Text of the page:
Reducing diarrhoeal and respiratory disease through handwashing

The threat of child mortality due to diarrhoeal and respiratory diseases still looms large on India. Around 0.9 million children under the age of five die due to these diseases in India[1]. Handwashing with soap has been cited as one of the most cost-effective solutions to improve health & hygiene and reduce infant mortality.

Through Lifebuoy’s handwashing behaviour change initiatives, we promote the benefits of handwashing with soap at key times during the day and encourage people to sustain good handwashing behaviours. In 2018, we reached out to 1.3 million people directly through the initiative. Since inception, we have reached out to over 68 million people in India.

We have been driving handwashing behaviour change programmes in partnership with Global Alliance for Vaccine Initiative (GAVI), Plan, World Association of Girl Guides & Girl Scouts (WAGGGS) and NGO Naman Seva Samiti in Uttar Pradesh, Jharkhand, Orissa, Madhya Pradesh and Maharashtra. Through the programmes, the practice of using soap at critical occasions every day is spread across communities protecting people from infections.

Global Handwashing Day

Every year, on 15 October, we celebrate GHD to spread the message on the importance of handwashing habits among school children. This year we reached out to a total of 17,371 children studying in schools in urban slums, schools for tribal children and ‘anganwadi’ centres across cities of Mumbai and Bangalore.

Providing safe drinking water

According to statistics, 67% of Indian households do not treat drinking water, even though it could be chemically or bacterially contaminated[2]. HUL’s Pureit provides safe drinking water without the hassles of boiling or a continuous tap water supply and provides complete protection from all water-borne diseases.

Globally, so far, Pureit has cumulatively provided over 106 billion litres of safe drinking water. In India, Pureit has provided over 89 billion litres of safe drinking water till date.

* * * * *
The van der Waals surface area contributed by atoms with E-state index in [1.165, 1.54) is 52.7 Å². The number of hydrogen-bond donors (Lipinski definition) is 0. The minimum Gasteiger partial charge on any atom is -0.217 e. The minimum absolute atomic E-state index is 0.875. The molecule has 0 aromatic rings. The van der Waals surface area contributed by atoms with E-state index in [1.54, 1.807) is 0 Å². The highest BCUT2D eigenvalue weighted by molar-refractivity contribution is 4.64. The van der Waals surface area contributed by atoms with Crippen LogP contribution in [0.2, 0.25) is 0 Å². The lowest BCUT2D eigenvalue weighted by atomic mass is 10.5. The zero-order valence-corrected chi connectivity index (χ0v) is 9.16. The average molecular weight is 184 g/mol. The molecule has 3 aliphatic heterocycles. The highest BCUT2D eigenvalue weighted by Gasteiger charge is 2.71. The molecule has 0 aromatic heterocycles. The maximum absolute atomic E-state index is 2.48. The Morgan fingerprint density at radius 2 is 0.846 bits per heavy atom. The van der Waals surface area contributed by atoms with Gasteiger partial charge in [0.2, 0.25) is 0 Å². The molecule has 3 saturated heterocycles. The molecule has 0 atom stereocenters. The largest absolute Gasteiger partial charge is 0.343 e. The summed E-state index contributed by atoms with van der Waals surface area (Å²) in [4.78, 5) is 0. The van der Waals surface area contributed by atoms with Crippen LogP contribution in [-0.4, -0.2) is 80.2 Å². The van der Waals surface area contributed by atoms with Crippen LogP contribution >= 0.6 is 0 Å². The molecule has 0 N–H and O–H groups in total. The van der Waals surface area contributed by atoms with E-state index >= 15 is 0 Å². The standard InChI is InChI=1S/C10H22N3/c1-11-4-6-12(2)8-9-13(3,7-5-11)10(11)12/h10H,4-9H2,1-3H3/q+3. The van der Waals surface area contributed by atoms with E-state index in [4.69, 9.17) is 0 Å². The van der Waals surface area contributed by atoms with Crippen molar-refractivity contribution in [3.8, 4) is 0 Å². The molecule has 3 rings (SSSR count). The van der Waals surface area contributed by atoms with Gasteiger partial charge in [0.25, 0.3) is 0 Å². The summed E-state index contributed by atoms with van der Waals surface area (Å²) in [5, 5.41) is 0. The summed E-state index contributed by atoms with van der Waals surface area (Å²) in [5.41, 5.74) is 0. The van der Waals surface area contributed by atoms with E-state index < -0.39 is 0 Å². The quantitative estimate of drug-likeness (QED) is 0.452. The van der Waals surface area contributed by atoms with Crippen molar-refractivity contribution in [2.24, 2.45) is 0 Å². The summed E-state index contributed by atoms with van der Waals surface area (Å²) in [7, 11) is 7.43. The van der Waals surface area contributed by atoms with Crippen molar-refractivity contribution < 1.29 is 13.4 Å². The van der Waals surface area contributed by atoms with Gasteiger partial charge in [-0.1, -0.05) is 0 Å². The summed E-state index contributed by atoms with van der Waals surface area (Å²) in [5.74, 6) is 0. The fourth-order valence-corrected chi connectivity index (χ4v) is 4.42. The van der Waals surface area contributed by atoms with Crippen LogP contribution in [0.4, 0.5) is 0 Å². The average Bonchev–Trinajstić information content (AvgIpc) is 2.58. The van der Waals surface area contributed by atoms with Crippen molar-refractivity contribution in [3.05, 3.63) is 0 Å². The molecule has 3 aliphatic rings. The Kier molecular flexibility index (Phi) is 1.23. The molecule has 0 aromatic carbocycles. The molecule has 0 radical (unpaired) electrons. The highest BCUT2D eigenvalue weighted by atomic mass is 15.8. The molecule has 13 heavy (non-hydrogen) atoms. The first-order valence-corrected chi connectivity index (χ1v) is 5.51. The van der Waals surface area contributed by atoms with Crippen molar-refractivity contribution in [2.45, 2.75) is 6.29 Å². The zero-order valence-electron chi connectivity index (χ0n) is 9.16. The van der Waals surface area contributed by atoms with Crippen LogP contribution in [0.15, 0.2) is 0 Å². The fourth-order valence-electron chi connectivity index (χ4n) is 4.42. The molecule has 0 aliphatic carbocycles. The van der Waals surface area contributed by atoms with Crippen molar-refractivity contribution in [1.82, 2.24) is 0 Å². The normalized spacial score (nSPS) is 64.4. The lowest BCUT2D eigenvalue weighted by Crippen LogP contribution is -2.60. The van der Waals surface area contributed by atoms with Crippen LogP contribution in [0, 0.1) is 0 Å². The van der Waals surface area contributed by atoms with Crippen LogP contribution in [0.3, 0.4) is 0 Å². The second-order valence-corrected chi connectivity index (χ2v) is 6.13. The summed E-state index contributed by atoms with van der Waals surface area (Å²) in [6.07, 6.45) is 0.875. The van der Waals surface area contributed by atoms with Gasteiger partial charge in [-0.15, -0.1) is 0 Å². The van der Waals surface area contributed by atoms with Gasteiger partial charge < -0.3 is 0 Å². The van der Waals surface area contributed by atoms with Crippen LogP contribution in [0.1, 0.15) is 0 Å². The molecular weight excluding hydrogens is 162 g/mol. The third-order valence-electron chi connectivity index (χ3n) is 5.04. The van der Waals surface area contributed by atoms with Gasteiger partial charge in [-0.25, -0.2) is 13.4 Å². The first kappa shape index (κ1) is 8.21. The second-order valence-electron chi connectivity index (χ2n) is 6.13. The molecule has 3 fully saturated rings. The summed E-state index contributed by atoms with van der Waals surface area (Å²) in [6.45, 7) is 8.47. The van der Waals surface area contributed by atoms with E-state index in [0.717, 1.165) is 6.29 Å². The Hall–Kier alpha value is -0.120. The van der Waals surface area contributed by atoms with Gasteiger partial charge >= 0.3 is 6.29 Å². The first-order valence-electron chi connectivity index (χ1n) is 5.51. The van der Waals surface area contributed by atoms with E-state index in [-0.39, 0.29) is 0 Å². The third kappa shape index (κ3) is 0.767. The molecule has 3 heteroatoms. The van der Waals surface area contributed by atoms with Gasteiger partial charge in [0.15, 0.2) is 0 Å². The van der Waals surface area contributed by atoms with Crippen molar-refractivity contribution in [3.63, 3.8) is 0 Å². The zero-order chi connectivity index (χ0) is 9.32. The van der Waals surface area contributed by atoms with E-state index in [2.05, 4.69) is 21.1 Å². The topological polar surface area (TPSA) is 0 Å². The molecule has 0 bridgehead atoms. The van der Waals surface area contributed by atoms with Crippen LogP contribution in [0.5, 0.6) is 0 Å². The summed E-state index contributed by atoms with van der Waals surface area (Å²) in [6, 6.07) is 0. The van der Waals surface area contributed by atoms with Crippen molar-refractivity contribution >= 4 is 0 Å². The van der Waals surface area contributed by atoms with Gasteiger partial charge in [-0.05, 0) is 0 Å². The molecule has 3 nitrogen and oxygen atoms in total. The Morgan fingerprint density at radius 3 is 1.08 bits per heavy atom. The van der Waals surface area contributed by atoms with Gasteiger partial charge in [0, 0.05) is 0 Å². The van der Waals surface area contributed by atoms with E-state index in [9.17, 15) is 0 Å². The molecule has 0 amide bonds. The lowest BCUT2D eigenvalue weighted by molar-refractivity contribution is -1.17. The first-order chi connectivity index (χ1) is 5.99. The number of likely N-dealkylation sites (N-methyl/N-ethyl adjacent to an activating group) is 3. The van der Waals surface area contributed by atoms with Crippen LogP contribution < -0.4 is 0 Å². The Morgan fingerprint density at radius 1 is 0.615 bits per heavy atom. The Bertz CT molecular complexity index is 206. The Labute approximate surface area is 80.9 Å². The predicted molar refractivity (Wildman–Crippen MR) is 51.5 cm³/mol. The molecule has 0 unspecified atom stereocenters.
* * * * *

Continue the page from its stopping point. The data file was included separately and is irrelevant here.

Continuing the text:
We have also partnered with microfinance institutions (MFIs) to provide safe drinking water for people at the bottom of the income pyramid. In 2017,we partnered with the Water Health International (WHI) – global experts in community water systems with an objective to pilot a new business model to reach households who cannot afford to have their own Pureit water purifier at home. Pureit set up four community water plants in the city of Tumkur near Bangalore which provides safe drinking water for about INR 8-10 per 20 litres.These plants have provided more than 26 million litres of water till date.

Improving access to sanitation

Domex Toilet Academy (DTA)

Launched in 2014 as a unique market-based entrepreneurial model to support the Government of India’s Swachch Bharat Mission, and improve sanitation coverage across the country, the Domex Toilet Academy (DTA) trained 600 micro-entrepreneurs and masons to help build and maintain toilets; provide access to micro-financing and create demand for toilets in low-income households impacting over one million people.

In 2017, DTA pivoted its model to move the focus from ‘Access’ to ‘Usage’ through a behaviour change model. DTA partnered with PSI India to reach out to more than 0.28 million people in 101 villages in Chittoor, Andhra Pradesh with strategic interventions and communications. This behaviour change model has shown early encouraging results with a sharp increase in toilet usage and cleaning across age groups and gender.